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Diplomacy – İngilizce ileri düzey okuma parçası (advanced reading)

It is thus essential, at the outset of this study, to define what the word ‘diplomacy’ really means and in what sense, or senses, it will be used in the pages that follow.
In current language this word ‘diplomacy’ is carelessly taken to denote several quite different things. At one moment it is employed as a synonym for ‘foreign policy’, as when we say ‘British diplomacy in the Near East has been lacking in vigour’. At another moment it signifies ‘negotiation’, as when we say ‘the problem is one which might well be solved by diplomacy’. More specifically, the word denotes the processes and machinery by which such negotiation is carried out. A fourth meaning is that of a branch of the Foreign Service, as when one says ‘my nephew is working for diplomacy’. And a fifth interpretation which this unfortunate word is made to carry is that of an abstract quality or gift, which, in its best sense, implies skill in the conduct of international negotiation; and, in its worst sense, implies the more guileful aspects of tact.

These five interpretations are, in English-speaking countries, used indiscriminately, with the result that there are few branches of politics which have been exposed to such confusion of thought. If, for instance, the word ‘army’ were used to mean the exercise of power, the art of strategy, the science of tactics, the profession of a soldier and the combative instincts of man – we should expect public discussion on military matters to lead to much misunderstanding.

The purpose of this monograph is to describe, in simple but precise terms, what diplomacy is and what it is not. In the first two chapters a short sketch will be given of the origins and evolution of diplomatic practice and theory. The purpose of this historical review will be to show that diplomacy is neither the invention nor the pastime of some particular political system, but is an essential element in any reasonable relation between man and man and between nation and nation. An examination will follow of recent modifications in diplomatic methods, with special reference to the problems of ‘open’ and ‘secret’ diplomacy and to the difficulty of combining efficient diplomacy with democratic control. Other sections will deal with the actual functioning of modern diplomacy, with the relation between diplomacy and commerce, with the organization and administration of the Foreign Service, with diplomacy by Conference and with the League of Nations as an instrument of negotiation. At the end a reasoned catalogue will be given of current diplomatic phrases such as may assist the student in understanding the technical language (it is something more than mere jargon) which diplomacy has evolved.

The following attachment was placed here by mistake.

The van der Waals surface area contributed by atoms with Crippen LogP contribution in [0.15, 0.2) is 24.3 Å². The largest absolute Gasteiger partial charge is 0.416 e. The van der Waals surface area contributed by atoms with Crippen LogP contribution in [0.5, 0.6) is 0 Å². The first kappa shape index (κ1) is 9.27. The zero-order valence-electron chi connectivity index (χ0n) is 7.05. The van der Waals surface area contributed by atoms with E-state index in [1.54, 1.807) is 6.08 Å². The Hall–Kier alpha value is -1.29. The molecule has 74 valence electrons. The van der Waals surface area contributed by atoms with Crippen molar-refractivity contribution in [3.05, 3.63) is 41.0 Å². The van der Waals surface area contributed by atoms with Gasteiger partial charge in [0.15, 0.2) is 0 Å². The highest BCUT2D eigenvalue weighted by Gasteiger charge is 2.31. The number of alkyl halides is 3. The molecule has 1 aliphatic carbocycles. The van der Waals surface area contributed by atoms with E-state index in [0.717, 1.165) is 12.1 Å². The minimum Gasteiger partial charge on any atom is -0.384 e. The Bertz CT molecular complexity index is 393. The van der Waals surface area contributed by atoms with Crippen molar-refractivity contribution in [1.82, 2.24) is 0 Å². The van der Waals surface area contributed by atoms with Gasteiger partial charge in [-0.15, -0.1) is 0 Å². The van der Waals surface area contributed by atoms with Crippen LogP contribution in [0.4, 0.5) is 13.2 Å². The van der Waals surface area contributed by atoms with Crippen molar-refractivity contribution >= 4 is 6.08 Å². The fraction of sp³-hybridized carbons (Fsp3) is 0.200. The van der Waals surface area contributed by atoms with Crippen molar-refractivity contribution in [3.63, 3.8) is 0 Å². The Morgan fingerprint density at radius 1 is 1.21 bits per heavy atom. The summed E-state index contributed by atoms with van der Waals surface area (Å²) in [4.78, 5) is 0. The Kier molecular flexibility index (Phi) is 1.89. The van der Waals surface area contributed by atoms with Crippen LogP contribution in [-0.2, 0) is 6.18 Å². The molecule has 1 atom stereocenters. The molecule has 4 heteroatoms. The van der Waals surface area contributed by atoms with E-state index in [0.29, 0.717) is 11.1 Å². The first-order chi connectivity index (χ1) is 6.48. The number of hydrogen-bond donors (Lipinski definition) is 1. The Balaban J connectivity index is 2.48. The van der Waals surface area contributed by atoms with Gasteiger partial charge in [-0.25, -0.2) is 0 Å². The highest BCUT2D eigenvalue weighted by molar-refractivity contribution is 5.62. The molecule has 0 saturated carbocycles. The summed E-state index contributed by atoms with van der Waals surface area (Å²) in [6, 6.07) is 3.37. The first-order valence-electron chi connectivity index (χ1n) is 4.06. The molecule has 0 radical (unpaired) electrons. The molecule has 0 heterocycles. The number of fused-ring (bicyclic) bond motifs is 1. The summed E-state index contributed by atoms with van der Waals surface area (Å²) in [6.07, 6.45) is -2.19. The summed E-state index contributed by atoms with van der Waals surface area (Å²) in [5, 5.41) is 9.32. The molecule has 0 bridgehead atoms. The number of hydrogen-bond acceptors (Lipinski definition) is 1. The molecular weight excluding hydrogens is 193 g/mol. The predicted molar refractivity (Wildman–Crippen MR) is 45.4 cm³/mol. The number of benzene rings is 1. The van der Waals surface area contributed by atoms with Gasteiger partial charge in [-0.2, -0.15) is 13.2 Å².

Yet before embarking upon so wide a field of examination, it is, as has been said, necessary to define in what sense, or senses, the word ‘diplomacy’ will be used in this study. I propose to employ the definition given by the Oxford English Dictionary. It is as follows:

‘Diplomacy is the management of international relations by negotiation; the method by which these relations are adjusted and managed by ambassadors and envoys; the business or art of the diplomatist’.

By taking this precise, although wide, definition as my terms of reference I hope to avoid straying, on the one hand into the sands of foreign policy, and on the other into the marshes of international law. I shall discuss the several policies or systems of the different nations only in so far as they affect the methods by which, and the standards according to which, such policies are carried out. I shall mention international law only in so far as it advances diplomatic theory or affects the privileges, immunities, and actions of diplomatic envoys. And I shall thus hope to be able to concentrate upon the ‘executive’ rather than upon the ‘legislative’ aspects of the problem.

(From Diplomacy by Harold Nicholson)

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